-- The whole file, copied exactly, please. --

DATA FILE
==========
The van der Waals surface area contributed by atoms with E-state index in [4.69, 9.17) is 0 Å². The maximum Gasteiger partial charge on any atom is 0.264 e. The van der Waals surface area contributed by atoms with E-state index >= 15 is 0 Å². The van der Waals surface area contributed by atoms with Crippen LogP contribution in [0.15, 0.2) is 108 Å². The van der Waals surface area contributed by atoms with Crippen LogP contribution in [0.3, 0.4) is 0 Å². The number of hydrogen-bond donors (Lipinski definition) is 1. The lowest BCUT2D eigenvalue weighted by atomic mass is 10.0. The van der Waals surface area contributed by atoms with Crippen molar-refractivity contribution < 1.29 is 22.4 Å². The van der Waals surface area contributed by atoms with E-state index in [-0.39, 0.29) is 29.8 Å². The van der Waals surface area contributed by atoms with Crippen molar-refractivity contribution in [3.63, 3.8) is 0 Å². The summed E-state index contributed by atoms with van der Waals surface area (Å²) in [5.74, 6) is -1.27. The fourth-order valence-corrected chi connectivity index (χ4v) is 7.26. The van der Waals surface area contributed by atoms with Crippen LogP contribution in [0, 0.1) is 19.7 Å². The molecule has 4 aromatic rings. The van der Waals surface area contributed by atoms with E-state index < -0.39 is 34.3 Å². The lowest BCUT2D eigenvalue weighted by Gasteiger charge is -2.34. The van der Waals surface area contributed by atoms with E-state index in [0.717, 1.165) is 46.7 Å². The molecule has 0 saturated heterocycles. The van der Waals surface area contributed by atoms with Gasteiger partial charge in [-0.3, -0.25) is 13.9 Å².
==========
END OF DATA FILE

The van der Waals surface area contributed by atoms with E-state index in [4.69, 9.17) is 0 Å². The maximum Gasteiger partial charge on any atom is 0.264 e. The van der Waals surface area contributed by atoms with E-state index >= 15 is 0 Å². The van der Waals surface area contributed by atoms with Crippen LogP contribution in [0.15, 0.2) is 108 Å². The van der Waals surface area contributed by atoms with Crippen LogP contribution in [0.3, 0.4) is 0 Å². The number of hydrogen-bond donors (Lipinski definition) is 1. The lowest BCUT2D eigenvalue weighted by atomic mass is 10.0. The van der Waals surface area contributed by atoms with Crippen molar-refractivity contribution < 1.29 is 22.4 Å². The van der Waals surface area contributed by atoms with E-state index in [-0.39, 0.29) is 29.8 Å². The van der Waals surface area contributed by atoms with Crippen molar-refractivity contribution in [3.63, 3.8) is 0 Å². The summed E-state index contributed by atoms with van der Waals surface area (Å²) in [5.74, 6) is -1.27. The fourth-order valence-corrected chi connectivity index (χ4v) is 7.26. The van der Waals surface area contributed by atoms with Crippen LogP contribution in [0, 0.1) is 19.7 Å². The molecule has 4 aromatic rings. The van der Waals surface area contributed by atoms with E-state index < -0.39 is 34.3 Å². The lowest BCUT2D eigenvalue weighted by Gasteiger charge is -2.34. The van der Waals surface area contributed by atoms with E-state index in [0.717, 1.165) is 46.7 Å². The molecule has 0 saturated heterocycles. The van der Waals surface area contributed by atoms with Gasteiger partial charge in [-0.3, -0.25) is 13.9 Å².